Jewish World Review May 12, 2003 / 10 Iyar, 5763
Prom night -- all white
Put yourself in the shoes of a 17-year-old black student at
Taylor County High School in Butler, Ga., about 150 miles south of Atlanta.
For weeks you watch the news and see an integrated American military machine
take apart Saddam Hussein's regime. You read on the BlackAmerica Web site
that about 18 percent of U.S. casualties in Iraq were African-American. You
see the country celebrating a great victory and waving the flags of
Then you come to school and find out some students in your class
are holding an all-white prom.
How would you react if you were that kid? You can't sue because
the event is being held off-campus. It's a private party, and no person of
color is welcome. Yet the party is being held under the banner of Taylor
High's junior prom. Yes, there is an alternative prom where everyone is
welcome, but still a number of your classmates do not want to celebrate with
The night the all-white prom happened, May 2, I sent a producer
and camera crew to interview the all-white partygoers. Guess what? None of
them would talk to us. Neither would the adults who chaperoned the event.
But the students did express themselves in another way -- they made a wide
variety of obscene gestures in front of the camera.
Now, this white prom nonsense is a small story on the landscape
of America. But what is not a small story is the way the powers that be in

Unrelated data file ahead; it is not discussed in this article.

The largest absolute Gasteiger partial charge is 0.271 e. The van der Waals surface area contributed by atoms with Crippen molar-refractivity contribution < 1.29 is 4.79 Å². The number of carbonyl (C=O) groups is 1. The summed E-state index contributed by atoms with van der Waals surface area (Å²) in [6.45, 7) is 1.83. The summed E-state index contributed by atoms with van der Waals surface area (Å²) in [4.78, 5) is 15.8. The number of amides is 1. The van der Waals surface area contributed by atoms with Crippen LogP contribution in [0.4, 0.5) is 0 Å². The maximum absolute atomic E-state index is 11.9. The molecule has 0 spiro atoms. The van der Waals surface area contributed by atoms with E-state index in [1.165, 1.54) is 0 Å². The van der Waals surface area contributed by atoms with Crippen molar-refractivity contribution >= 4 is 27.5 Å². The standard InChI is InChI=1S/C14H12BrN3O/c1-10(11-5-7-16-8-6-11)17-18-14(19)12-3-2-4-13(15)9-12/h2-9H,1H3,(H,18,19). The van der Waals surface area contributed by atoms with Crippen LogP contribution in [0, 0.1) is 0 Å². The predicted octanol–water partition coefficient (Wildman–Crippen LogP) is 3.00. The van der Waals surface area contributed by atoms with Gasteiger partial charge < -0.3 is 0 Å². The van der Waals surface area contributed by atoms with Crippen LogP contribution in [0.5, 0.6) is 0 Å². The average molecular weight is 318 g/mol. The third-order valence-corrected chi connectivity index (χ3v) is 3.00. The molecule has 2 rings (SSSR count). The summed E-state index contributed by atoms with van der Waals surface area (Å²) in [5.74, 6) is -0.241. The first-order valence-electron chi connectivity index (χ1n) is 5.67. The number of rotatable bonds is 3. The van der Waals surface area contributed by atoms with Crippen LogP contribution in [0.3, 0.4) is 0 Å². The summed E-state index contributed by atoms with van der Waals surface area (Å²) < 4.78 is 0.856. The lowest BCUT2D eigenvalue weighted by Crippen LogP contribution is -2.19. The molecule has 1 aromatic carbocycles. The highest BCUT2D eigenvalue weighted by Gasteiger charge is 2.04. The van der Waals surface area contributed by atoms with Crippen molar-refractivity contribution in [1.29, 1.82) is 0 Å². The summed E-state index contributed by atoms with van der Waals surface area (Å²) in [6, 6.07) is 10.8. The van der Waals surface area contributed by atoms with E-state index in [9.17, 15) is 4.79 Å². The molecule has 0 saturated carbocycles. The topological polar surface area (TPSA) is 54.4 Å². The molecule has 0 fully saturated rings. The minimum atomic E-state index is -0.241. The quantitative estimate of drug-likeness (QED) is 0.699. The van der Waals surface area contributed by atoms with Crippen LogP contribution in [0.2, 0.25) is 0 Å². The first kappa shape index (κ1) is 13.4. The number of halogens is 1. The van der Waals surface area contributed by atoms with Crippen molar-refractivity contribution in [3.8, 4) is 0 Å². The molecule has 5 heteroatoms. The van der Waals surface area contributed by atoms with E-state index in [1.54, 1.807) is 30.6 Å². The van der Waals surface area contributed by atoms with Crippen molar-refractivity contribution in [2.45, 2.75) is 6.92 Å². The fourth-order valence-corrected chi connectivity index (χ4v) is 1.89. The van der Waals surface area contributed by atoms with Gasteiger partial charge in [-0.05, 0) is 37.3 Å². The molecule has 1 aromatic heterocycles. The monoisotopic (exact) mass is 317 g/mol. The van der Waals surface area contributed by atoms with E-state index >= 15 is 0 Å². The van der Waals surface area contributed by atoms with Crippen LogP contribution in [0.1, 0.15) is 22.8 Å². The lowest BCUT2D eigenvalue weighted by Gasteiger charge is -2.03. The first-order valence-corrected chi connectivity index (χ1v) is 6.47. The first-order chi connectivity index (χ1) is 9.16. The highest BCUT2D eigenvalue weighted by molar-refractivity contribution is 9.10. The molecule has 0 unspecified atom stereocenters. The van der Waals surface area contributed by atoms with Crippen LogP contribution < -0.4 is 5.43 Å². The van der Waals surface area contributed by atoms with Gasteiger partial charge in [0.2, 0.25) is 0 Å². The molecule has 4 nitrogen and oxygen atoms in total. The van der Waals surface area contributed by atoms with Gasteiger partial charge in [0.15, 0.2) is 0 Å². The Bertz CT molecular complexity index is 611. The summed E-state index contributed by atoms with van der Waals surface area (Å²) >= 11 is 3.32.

Georgia reacted. The principal of Taylor High, Bonnie Branan, would not
comment publicly. The superintendent of schools, Wayne Smith, told me the
prom was legal and that's that. And the governor of Georgia, Sonny Perdue,
sent his press secretary out to say he was "disappointed" in the event.
But Perdue would not answer questions or condemn the prom. His
spokeswoman says he is too busy. In reality, he is hiding.
So if I'm a 17-year-old black student, I am getting the message.
Nobody in power is on my side. Nobody is willing to state that a segregated
school event in the year 2003 is unacceptable behavior. Nobody really cares.
Stunningly, some people criticized me for even talking about the
story. The rationalizations came so fast I thought I was playing goalie for
the Philadelphia Flyers. "Blacks have private events, too." "How dare you
criticize the governor, he doesn't answer to you." "You are anti-South!"
The issue, of course, was never addressed. So here it is in
black and white: Holding an event organized within a public school that
excludes students on the basis of skin color, ethnicity, religion or any
other defining characteristic is cruel, un-American, and should be condemned
by all responsible public officials, including teachers and administrators.
Here's what I don't get. What is it about the UNITED States that
folks don't understand? United means we are all in this together. The
killers on 9-11 were after Americans of all colors. The soldiers who are
defending us against those killers and their enablers are all colors. So why
are we dancing around this prom issue?
Americans who love their country will speak out against
injustice and cruelty to fellow citizens, especially children and teenagers.
That 17-year-old black student at Taylor High has been taught a lesson that
will stay with him the rest of his life. And that lesson is that skin color
can disqualify you from attending a social event.
The night of that
all-white prom was, indeed, a rainy night in Georgia.
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